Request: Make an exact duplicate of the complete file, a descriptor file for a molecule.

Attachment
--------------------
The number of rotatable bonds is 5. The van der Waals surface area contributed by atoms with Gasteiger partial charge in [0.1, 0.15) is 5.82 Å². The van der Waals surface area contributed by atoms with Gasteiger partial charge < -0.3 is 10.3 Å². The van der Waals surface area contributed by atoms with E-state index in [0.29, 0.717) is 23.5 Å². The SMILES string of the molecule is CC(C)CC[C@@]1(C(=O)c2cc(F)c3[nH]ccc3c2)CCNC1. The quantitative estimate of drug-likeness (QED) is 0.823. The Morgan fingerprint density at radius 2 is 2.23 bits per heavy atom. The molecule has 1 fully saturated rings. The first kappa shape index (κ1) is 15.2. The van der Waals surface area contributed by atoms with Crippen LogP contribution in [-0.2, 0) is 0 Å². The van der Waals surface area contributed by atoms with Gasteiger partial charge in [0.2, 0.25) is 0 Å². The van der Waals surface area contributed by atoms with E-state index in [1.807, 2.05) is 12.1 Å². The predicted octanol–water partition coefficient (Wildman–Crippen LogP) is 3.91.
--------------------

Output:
The number of rotatable bonds is 5. The van der Waals surface area contributed by atoms with Gasteiger partial charge in [0.1, 0.15) is 5.82 Å². The van der Waals surface area contributed by atoms with Gasteiger partial charge < -0.3 is 10.3 Å². The van der Waals surface area contributed by atoms with E-state index in [0.29, 0.717) is 23.5 Å². The SMILES string of the molecule is CC(C)CC[C@@]1(C(=O)c2cc(F)c3[nH]ccc3c2)CCNC1. The quantitative estimate of drug-likeness (QED) is 0.823. The Morgan fingerprint density at radius 2 is 2.23 bits per heavy atom. The molecule has 1 fully saturated rings. The first kappa shape index (κ1) is 15.2. The van der Waals surface area contributed by atoms with Crippen LogP contribution in [-0.2, 0) is 0 Å². The van der Waals surface area contributed by atoms with Gasteiger partial charge in [0.2, 0.25) is 0 Å². The van der Waals surface area contributed by atoms with E-state index in [1.807, 2.05) is 12.1 Å². The predicted octanol–water partition coefficient (Wildman–Crippen LogP) is 3.91.